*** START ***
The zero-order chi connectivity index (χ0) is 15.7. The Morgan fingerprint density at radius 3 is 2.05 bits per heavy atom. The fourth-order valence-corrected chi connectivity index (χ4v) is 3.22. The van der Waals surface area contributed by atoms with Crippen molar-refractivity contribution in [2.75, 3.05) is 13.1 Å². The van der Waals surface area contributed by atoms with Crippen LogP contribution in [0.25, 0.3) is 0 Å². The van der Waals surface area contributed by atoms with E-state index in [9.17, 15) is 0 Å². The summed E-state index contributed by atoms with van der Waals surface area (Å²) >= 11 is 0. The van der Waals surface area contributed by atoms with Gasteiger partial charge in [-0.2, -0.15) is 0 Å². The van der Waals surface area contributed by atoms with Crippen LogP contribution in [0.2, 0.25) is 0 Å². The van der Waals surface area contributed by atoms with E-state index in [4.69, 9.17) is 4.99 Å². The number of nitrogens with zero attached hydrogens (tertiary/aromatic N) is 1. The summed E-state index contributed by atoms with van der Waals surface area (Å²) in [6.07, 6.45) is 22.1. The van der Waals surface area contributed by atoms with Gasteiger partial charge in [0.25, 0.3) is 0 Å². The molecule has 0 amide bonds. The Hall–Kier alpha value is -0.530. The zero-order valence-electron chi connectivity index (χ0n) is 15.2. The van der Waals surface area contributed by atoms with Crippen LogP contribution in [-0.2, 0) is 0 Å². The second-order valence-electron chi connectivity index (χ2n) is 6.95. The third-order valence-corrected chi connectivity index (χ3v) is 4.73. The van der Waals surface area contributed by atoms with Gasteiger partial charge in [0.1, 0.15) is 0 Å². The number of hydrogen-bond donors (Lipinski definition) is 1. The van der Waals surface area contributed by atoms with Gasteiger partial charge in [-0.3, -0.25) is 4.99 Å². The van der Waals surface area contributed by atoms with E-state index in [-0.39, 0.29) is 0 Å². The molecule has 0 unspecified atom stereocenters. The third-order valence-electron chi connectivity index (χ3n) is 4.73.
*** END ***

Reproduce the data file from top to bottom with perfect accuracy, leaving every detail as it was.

The zero-order chi connectivity index (χ0) is 15.7. The Morgan fingerprint density at radius 3 is 2.05 bits per heavy atom. The fourth-order valence-corrected chi connectivity index (χ4v) is 3.22. The van der Waals surface area contributed by atoms with Crippen molar-refractivity contribution in [2.75, 3.05) is 13.1 Å². The van der Waals surface area contributed by atoms with Crippen LogP contribution in [0.25, 0.3) is 0 Å². The van der Waals surface area contributed by atoms with E-state index in [9.17, 15) is 0 Å². The summed E-state index contributed by atoms with van der Waals surface area (Å²) >= 11 is 0. The van der Waals surface area contributed by atoms with Gasteiger partial charge in [-0.2, -0.15) is 0 Å². The van der Waals surface area contributed by atoms with Crippen LogP contribution in [0.2, 0.25) is 0 Å². The van der Waals surface area contributed by atoms with E-state index in [4.69, 9.17) is 4.99 Å². The number of nitrogens with zero attached hydrogens (tertiary/aromatic N) is 1. The summed E-state index contributed by atoms with van der Waals surface area (Å²) in [6.07, 6.45) is 22.1. The van der Waals surface area contributed by atoms with Gasteiger partial charge in [0.25, 0.3) is 0 Å². The molecule has 0 amide bonds. The Hall–Kier alpha value is -0.530. The zero-order valence-electron chi connectivity index (χ0n) is 15.2. The van der Waals surface area contributed by atoms with Crippen LogP contribution in [-0.2, 0) is 0 Å². The second-order valence-electron chi connectivity index (χ2n) is 6.95. The third-order valence-corrected chi connectivity index (χ3v) is 4.73. The van der Waals surface area contributed by atoms with Gasteiger partial charge in [0.1, 0.15) is 0 Å². The number of hydrogen-bond donors (Lipinski definition) is 1. The van der Waals surface area contributed by atoms with Gasteiger partial charge in [-0.3, -0.25) is 4.99 Å². The van der Waals surface area contributed by atoms with E-state index in [-0.39, 0.29) is 0 Å². The molecule has 0 unspecified atom stereocenters. The third-order valence-electron chi connectivity index (χ3n) is 4.73.